Tuesday, January 19, 2010

BACK TO THE DRAWING BOARD. It would be nice to think the Democrats had a Plan B for getting health care passed, but they barely had a Plan A. The discussion of their post-Coakley chances is devolving to reconciliation, which makes me think of the old Thurber cartoon of an exhausted man watching his wife preparing to throw a bowling ball overhand: "Oh, all right, go ahead and try it that way."

It appears Democratic presidents in the modern era get only a brief shot at effecting meaningful change, and if they miss it, that's it for the next half-term, or term-and-a-half if they play their cards right. In a way, Obama has no one but himself to blame. He signed on to those stupid bailouts in 2008, and has been fatally hampered by their economically injurious legacy every since. I realize someone probably would have had him shot if he hadn't backed the bailouts, but he should have had the guts to take one for the team and let President Biden guilt-trip everybody into passing a Free French Health Care and Ice Cream for Everyone Including Rapists Bill.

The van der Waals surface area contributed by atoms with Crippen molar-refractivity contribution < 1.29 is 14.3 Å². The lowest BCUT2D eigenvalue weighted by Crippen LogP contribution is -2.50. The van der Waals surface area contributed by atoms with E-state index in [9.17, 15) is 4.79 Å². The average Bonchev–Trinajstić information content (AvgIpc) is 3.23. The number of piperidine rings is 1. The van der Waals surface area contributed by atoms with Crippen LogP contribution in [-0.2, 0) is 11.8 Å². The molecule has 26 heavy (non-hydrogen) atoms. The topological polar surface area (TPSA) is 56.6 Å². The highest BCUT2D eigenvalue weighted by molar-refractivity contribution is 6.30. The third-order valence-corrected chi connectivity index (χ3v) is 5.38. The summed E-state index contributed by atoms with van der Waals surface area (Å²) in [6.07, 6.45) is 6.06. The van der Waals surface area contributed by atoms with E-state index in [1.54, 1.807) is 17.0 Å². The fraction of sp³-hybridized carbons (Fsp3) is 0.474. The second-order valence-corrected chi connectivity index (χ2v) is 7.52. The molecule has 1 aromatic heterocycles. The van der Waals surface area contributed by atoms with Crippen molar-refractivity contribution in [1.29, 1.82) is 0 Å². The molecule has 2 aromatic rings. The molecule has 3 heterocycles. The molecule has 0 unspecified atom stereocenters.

In another way, you can't blame Obama or even the dummies that ran Coakley's campaign. It was almost touching the way he expected people to hold on and continue to trust their 2008 instinct that, now that things were tough, the major surgery they'd been putting off could no longer be avoided. He must be disappointed at how quick they got cold feet. Cynical as I am, I'm amazed; you'd think that, when America ran out of funny-money and banks started to collapse, they'd have been forcefully shaken out of their faith in the fairy story with which Republicans had been swaying them for years -- that they could fix any mess with some tax cuts and magic beans -- and for a good long while. But in little more than a year, a lot of them are going for it all over again.

Having seen this game a round or two, it's getting so I almost look forward to the Republicans taking over again, to see what explanation they come up with this time. Alas, the grill is mixed for a while, and all we can be sure of is that the safest bet will seldom be the people's interest.

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